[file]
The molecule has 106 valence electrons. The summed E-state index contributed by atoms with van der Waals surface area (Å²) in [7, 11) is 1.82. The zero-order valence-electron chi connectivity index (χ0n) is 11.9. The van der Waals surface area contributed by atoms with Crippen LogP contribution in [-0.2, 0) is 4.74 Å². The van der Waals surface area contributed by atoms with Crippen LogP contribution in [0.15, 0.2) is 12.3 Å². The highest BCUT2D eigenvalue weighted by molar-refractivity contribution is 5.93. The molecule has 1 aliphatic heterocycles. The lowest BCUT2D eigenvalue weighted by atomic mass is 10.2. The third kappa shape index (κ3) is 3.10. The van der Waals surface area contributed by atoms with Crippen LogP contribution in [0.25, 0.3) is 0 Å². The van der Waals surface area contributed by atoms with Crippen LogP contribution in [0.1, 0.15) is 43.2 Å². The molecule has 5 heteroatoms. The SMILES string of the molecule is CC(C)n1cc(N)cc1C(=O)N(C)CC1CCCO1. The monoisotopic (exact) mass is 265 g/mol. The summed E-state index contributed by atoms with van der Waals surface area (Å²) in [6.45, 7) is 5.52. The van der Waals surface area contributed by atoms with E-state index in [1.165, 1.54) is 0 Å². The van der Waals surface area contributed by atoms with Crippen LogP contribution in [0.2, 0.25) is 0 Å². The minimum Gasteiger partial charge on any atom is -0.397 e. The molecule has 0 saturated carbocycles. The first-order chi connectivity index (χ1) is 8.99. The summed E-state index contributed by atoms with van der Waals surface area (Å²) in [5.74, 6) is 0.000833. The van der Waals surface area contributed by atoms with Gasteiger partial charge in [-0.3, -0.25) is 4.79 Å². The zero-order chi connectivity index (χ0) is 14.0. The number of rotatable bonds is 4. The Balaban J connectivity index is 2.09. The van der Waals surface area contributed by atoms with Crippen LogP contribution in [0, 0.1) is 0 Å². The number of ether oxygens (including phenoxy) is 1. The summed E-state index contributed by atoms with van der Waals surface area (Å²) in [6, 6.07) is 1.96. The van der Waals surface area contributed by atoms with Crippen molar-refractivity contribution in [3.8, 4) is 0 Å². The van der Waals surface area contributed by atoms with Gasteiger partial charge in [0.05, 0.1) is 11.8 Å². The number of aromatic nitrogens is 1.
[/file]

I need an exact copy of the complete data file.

The molecule has 106 valence electrons. The summed E-state index contributed by atoms with van der Waals surface area (Å²) in [7, 11) is 1.82. The zero-order valence-electron chi connectivity index (χ0n) is 11.9. The van der Waals surface area contributed by atoms with Crippen LogP contribution in [-0.2, 0) is 4.74 Å². The van der Waals surface area contributed by atoms with Crippen LogP contribution in [0.15, 0.2) is 12.3 Å². The highest BCUT2D eigenvalue weighted by molar-refractivity contribution is 5.93. The molecule has 1 aliphatic heterocycles. The lowest BCUT2D eigenvalue weighted by atomic mass is 10.2. The third kappa shape index (κ3) is 3.10. The van der Waals surface area contributed by atoms with Crippen LogP contribution in [0.25, 0.3) is 0 Å². The van der Waals surface area contributed by atoms with Crippen LogP contribution in [0.1, 0.15) is 43.2 Å². The molecule has 5 heteroatoms. The SMILES string of the molecule is CC(C)n1cc(N)cc1C(=O)N(C)CC1CCCO1. The monoisotopic (exact) mass is 265 g/mol. The summed E-state index contributed by atoms with van der Waals surface area (Å²) in [6.45, 7) is 5.52. The van der Waals surface area contributed by atoms with E-state index in [1.165, 1.54) is 0 Å². The van der Waals surface area contributed by atoms with Crippen LogP contribution in [0.2, 0.25) is 0 Å². The minimum Gasteiger partial charge on any atom is -0.397 e. The molecule has 0 saturated carbocycles. The first-order chi connectivity index (χ1) is 8.99. The summed E-state index contributed by atoms with van der Waals surface area (Å²) in [5.74, 6) is 0.000833. The van der Waals surface area contributed by atoms with Gasteiger partial charge in [-0.3, -0.25) is 4.79 Å². The zero-order chi connectivity index (χ0) is 14.0. The number of rotatable bonds is 4. The Balaban J connectivity index is 2.09. The van der Waals surface area contributed by atoms with Crippen LogP contribution in [0, 0.1) is 0 Å². The number of ether oxygens (including phenoxy) is 1. The summed E-state index contributed by atoms with van der Waals surface area (Å²) in [6, 6.07) is 1.96. The van der Waals surface area contributed by atoms with Crippen molar-refractivity contribution in [3.8, 4) is 0 Å². The van der Waals surface area contributed by atoms with Gasteiger partial charge in [0.05, 0.1) is 11.8 Å². The number of aromatic nitrogens is 1.